In case you missed it, “High Line” has evolved from a single park in NYC into a wildly popular typology of urban park—one that’s constantly copied in the hopes of revitalizing neighborhoods around the globe. The latest High Line copycat is North London’s subtly named Camden Highline (with a curious lack of space between “High” and “line” that seems designed to befuddle Americans as much as colour, theatre, and appal).
The planned park would take over a half-mile strip of disused railway running from Camden Market to Kings Cross. Developed by Camden’s business improvement district, the Highline would span seven existing bridges once used for the north London Overground. The plans include a linear park that doubles as a performance and festival venue.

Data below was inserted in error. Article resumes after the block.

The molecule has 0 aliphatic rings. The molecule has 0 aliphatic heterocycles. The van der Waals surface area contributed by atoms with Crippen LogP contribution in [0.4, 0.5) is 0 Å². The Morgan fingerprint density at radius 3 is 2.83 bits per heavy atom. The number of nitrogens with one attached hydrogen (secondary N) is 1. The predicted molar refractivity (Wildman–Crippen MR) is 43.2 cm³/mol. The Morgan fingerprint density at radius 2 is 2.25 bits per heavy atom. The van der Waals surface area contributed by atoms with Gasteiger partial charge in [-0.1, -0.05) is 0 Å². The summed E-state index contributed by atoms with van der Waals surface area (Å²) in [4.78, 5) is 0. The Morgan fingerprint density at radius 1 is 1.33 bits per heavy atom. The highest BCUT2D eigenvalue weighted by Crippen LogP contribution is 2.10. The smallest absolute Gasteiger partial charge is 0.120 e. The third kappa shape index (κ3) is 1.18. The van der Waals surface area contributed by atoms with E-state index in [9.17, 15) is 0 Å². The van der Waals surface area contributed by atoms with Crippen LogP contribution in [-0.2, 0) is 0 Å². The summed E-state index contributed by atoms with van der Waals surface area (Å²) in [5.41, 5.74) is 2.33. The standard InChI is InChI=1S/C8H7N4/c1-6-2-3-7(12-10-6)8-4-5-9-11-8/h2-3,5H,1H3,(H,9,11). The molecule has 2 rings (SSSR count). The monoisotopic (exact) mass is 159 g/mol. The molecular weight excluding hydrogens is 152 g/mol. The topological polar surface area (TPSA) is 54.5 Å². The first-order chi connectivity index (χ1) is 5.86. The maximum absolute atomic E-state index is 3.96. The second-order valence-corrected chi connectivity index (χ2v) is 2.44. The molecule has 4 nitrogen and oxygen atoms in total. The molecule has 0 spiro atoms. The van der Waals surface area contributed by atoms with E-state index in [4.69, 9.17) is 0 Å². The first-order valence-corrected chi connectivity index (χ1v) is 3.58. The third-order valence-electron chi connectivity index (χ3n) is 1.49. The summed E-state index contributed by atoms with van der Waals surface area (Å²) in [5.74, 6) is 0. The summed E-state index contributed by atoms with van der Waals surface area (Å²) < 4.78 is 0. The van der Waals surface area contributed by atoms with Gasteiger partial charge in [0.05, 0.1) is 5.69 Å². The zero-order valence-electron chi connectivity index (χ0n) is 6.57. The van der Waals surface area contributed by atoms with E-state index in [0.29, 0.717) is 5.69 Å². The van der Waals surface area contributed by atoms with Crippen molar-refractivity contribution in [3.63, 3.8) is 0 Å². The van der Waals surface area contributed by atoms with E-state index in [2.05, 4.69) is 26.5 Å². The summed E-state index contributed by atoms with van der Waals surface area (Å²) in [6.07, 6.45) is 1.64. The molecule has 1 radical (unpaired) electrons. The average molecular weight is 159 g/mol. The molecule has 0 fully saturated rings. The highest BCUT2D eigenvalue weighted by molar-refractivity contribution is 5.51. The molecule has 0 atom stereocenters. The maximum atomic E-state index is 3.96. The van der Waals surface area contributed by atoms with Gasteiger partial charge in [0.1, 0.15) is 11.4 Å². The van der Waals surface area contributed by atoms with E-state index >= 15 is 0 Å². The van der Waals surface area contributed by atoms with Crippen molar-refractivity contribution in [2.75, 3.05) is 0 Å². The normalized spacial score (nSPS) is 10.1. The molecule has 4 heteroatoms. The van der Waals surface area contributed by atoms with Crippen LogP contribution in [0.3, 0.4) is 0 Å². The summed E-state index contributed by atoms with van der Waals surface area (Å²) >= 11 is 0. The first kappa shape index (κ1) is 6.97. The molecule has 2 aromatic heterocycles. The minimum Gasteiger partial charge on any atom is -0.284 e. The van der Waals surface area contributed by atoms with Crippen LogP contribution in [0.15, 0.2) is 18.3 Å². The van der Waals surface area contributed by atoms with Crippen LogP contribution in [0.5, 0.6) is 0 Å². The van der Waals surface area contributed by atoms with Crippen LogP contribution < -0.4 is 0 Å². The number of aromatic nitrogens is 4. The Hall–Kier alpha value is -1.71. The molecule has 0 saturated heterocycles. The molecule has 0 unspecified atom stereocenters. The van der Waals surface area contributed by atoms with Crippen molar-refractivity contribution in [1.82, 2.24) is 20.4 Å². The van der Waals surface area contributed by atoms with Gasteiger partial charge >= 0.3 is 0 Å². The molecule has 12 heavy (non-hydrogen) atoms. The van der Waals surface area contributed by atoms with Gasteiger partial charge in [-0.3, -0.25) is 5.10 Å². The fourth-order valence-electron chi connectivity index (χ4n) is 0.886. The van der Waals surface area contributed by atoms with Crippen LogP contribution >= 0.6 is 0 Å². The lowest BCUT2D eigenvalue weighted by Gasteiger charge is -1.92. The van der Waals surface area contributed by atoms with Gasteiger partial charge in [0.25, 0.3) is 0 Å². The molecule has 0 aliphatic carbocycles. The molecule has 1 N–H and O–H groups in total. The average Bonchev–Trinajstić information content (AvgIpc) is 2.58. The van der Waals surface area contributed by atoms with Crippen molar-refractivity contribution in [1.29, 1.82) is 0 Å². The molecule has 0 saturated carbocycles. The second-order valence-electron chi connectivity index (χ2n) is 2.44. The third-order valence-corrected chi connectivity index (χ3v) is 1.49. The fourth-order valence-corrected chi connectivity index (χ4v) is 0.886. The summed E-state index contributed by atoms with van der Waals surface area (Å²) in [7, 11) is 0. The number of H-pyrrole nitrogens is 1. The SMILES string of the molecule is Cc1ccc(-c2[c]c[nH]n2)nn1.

The design of the park is being lead by Studio Weave and Architect 00, and is still in the early stages. The park’s organizers recently launched a crowdfunding campaign to support detailed feasibility studies for appraising and surveying the rail line—and have nearly reached their a goal of raising £37,408.
London’s mayor, Sadiq Khan, pledged £2,500 to the initiative, and voiced his support:
“This innovative project has the potential to become a real asset for Camden and is a great example of a local community taking an idea and garnering support in order to make it a reality. I look forward to seeing it develop.”